| Design by Chris Ostlind- Salt
Lake City, Utah - USA
Hangin’ Out with the Popular Mechanics
OK, right off the top, here, I’m going to admit
that this design study was instigated originally after
looking at an article on the Jim Michalak design,
The more I studied the photos in the story, the more
it flashed on me that this boat would look very similar
to a typical pickup truck, cab-over camper if it were
flipped upside down.
design of Jim’s could actually serve
as a jumping-off point to draw-up a really
images to enlarge)
Then, in one of those absolutely weird, Popular Mechanics,
moments we all get after too many years in the garage
twiddling with stuff, it hit me. The Harmonica design
of Jim’s could actually serve as a jumping-off
point to draw-up a really utilitarian camper/boat
that a retiree could use all over the country while
he lived in the camper as his home on wheels. I’m
kinda poking my finger in the eye of the guys at Pop
Mechanics because all my life they constantly ran
all these wild and crazy inventions that really stirred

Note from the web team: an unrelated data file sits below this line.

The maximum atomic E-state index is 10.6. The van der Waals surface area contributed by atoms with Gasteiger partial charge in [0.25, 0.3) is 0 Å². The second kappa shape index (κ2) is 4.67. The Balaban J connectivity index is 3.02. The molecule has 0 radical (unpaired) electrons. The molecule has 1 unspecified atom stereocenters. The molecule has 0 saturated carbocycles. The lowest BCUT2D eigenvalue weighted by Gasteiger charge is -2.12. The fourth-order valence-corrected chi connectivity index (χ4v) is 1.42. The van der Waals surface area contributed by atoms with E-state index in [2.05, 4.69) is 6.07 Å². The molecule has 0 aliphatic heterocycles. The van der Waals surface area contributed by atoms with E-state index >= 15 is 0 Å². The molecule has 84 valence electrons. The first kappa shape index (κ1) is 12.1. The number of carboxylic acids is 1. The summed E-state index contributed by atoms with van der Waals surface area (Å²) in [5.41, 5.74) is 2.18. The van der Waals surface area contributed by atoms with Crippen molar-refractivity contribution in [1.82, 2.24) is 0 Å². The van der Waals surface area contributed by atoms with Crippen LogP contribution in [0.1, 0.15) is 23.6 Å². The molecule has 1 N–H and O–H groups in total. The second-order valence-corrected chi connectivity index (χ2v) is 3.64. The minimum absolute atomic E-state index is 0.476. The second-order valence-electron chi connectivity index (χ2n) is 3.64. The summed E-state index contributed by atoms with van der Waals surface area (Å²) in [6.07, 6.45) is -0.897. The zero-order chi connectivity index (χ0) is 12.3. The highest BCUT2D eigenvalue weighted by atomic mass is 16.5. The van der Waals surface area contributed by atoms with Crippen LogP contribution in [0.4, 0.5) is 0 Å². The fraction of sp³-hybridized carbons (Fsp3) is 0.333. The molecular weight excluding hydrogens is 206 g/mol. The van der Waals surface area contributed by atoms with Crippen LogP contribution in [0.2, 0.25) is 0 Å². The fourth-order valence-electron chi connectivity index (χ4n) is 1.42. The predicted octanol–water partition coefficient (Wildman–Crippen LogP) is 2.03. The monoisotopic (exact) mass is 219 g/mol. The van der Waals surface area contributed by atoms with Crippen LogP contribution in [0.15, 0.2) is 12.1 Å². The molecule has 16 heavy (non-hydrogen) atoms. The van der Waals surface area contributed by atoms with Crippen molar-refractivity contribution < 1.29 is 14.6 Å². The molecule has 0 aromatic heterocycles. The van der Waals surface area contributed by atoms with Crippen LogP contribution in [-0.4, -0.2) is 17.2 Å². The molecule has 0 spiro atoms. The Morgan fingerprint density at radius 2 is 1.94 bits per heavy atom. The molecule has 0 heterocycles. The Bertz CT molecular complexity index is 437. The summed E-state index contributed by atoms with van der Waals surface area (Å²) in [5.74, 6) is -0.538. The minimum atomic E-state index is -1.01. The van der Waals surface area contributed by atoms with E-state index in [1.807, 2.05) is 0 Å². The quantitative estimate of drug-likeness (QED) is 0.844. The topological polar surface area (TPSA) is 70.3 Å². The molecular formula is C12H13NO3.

my imagination in a big way. The Flippin’ Boat
is right up their alley.
I’m not so sure the little woman in this retiree’s
life would actually go for having a 1960’s inspired,
Tomorrowland boat on their camper. Nor was I convinced
that there wouldn’t be hell to pay for even
suggesting the potential over Mac and Cheese with
weenies. But, the idea looked kinda fun to me anyway,
so I started fooling with a few possible lines for
the boat that I hoped would conquer Route 66 one day.
kinda poking my finger in the eye of the
guys at Pop Mechanics because all my life
they constantly ran all these wild and crazy
inventions that really stirred my imagination
in a big way.
The first thing would be to settle on a hull shape
that would work well in a lot of conditions and could
carry the load of a superstructure that would emerge
from the camper box that goes in the bed of a truck.
I wanted a cab-over design so that the hull could
be fairly long when compared to the height of the
I settled on the moderate vee hull without a spray
chine to keep things simple to build. I like the way
moderate vee handle in a lot of widely varied conditions
without pounding when things get rough. The moderate
depth of the vee means that this boat can be taken
into reasonably shallow water without problems. That
will make it easier to anchor, take stuff ashore while
wading and they are pretty easy to build. The form
also presents a surprisingly good aerodynamic shape